We are dismayed over the rise of hate against persons on the basis of their religion or belief worldwide. While we underline that the burning of holy books is considered disrespectful and offensive by many, such acts should only be challenged through open space for dialogue, debate, and dissent, and not through prohibitions on defamation of religions or similar restrictions.
In 2011, this Council adopted Resolution 16/18, a landmark achievement that set out a consensual action plan for addressing religious intolerance. This resolution replaced divisive calls to combat defamation of religions in favour of a positive agenda driven by the understanding that the rights to freedom of expression, freedom of religion or belief, and equality are mutually dependent and reinforcing. Resolution 16/18 remains a testament to the work of this Council in striking consensus and finding solutions to problems that affect us all. We fundamentally believe that Resolution 16/18 already provides us with a holistic framework to address the root causes of religious intolerance.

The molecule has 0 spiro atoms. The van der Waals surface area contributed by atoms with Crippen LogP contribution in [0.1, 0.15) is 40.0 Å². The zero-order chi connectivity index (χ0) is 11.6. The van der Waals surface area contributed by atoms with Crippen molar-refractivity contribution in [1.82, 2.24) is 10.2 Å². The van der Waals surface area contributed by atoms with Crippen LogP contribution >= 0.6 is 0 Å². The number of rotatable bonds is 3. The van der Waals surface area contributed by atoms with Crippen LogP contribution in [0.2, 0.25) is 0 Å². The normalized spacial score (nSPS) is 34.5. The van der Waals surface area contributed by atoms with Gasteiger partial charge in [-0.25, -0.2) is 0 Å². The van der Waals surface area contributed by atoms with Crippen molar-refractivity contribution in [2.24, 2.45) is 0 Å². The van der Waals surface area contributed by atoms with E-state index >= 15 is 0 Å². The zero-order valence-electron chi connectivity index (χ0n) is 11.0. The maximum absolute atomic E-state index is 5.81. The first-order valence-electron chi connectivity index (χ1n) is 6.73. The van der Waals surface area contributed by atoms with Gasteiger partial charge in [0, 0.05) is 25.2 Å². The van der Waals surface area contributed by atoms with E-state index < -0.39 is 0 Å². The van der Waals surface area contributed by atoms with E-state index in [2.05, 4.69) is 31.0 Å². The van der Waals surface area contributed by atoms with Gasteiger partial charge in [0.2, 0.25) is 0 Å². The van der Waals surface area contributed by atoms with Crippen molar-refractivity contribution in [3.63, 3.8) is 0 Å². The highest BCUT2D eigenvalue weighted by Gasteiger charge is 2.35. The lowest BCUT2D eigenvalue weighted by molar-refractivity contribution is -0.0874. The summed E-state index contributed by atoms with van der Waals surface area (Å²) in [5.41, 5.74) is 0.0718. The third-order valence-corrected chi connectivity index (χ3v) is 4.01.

We do not believe this current draft resolution is the solution to the problem, but rather that it will undermine existing efforts to combat religious intolerance. We stress that the ‘desecration’ of religious books and symbols in and of itself is not an act of incitement. It is clear that international human rights law protects individuals and not religions, and that prohibitions on the defamation of religions are contrary to the rights to freedom of expression and religion or belief. These prohibitions fuel division and religious intolerance by shutting down interfaith dialogue, and can facilitate and legitimise horrifying human rights violations against religious minorities. By evoking language on the defamation of religions, this resolution seriously risks disrupting the consensus we achieved in Resolution 16/18 and poses a great threat to the future of this action plan in addressing religious intolerance.
We therefore urge Members of the Human Rights Council to reject the draft resolution unless significant changes are made to bring it in line with international human rights standards, and instead reaffirm their commitment to Resolution 16/18 and other existing frameworks such as the Rabat Plan of Action.